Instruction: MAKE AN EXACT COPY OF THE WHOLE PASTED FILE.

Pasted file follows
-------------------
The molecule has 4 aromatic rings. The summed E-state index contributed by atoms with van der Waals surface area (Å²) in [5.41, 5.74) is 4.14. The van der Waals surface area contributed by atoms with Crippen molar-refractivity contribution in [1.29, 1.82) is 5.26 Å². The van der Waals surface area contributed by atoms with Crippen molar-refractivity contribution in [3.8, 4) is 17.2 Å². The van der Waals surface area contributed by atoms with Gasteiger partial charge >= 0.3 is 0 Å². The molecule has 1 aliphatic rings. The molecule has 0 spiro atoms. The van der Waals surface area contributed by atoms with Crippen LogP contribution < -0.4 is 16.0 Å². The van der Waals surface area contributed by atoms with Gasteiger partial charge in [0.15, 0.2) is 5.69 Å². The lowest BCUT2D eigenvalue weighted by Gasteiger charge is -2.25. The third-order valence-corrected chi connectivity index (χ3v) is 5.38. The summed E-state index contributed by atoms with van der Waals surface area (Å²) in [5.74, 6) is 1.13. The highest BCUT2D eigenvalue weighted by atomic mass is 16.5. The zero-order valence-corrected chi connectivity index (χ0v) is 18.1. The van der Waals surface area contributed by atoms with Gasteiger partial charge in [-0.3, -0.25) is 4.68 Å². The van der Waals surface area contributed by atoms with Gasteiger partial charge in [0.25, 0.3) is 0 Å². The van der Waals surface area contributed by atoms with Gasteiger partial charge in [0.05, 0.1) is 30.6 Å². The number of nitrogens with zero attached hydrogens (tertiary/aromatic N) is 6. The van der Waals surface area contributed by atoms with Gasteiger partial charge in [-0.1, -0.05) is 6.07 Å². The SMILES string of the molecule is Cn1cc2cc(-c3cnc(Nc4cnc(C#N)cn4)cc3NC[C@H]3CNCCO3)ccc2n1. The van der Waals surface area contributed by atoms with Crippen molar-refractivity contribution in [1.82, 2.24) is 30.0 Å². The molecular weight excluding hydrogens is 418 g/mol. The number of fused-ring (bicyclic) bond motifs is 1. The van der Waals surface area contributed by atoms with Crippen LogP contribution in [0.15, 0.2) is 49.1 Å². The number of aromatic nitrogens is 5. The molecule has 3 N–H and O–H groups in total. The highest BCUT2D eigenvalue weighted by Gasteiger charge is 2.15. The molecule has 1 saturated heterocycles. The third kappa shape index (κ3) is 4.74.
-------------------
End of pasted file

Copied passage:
The molecule has 4 aromatic rings. The summed E-state index contributed by atoms with van der Waals surface area (Å²) in [5.41, 5.74) is 4.14. The van der Waals surface area contributed by atoms with Crippen molar-refractivity contribution in [1.29, 1.82) is 5.26 Å². The van der Waals surface area contributed by atoms with Crippen molar-refractivity contribution in [3.8, 4) is 17.2 Å². The van der Waals surface area contributed by atoms with Gasteiger partial charge >= 0.3 is 0 Å². The molecule has 1 aliphatic rings. The molecule has 0 spiro atoms. The van der Waals surface area contributed by atoms with Crippen LogP contribution < -0.4 is 16.0 Å². The van der Waals surface area contributed by atoms with Gasteiger partial charge in [0.15, 0.2) is 5.69 Å². The lowest BCUT2D eigenvalue weighted by Gasteiger charge is -2.25. The third-order valence-corrected chi connectivity index (χ3v) is 5.38. The summed E-state index contributed by atoms with van der Waals surface area (Å²) in [5.74, 6) is 1.13. The highest BCUT2D eigenvalue weighted by atomic mass is 16.5. The zero-order valence-corrected chi connectivity index (χ0v) is 18.1. The van der Waals surface area contributed by atoms with Gasteiger partial charge in [-0.3, -0.25) is 4.68 Å². The van der Waals surface area contributed by atoms with Gasteiger partial charge in [0.25, 0.3) is 0 Å². The van der Waals surface area contributed by atoms with Gasteiger partial charge in [0.05, 0.1) is 30.6 Å². The number of nitrogens with zero attached hydrogens (tertiary/aromatic N) is 6. The van der Waals surface area contributed by atoms with Gasteiger partial charge in [-0.1, -0.05) is 6.07 Å². The SMILES string of the molecule is Cn1cc2cc(-c3cnc(Nc4cnc(C#N)cn4)cc3NC[C@H]3CNCCO3)ccc2n1. The van der Waals surface area contributed by atoms with Crippen molar-refractivity contribution in [1.82, 2.24) is 30.0 Å². The molecular weight excluding hydrogens is 418 g/mol. The number of fused-ring (bicyclic) bond motifs is 1. The van der Waals surface area contributed by atoms with Crippen LogP contribution in [0.15, 0.2) is 49.1 Å². The number of aromatic nitrogens is 5. The molecule has 3 N–H and O–H groups in total. The highest BCUT2D eigenvalue weighted by Gasteiger charge is 2.15. The molecule has 1 saturated heterocycles. The third kappa shape index (κ3) is 4.74.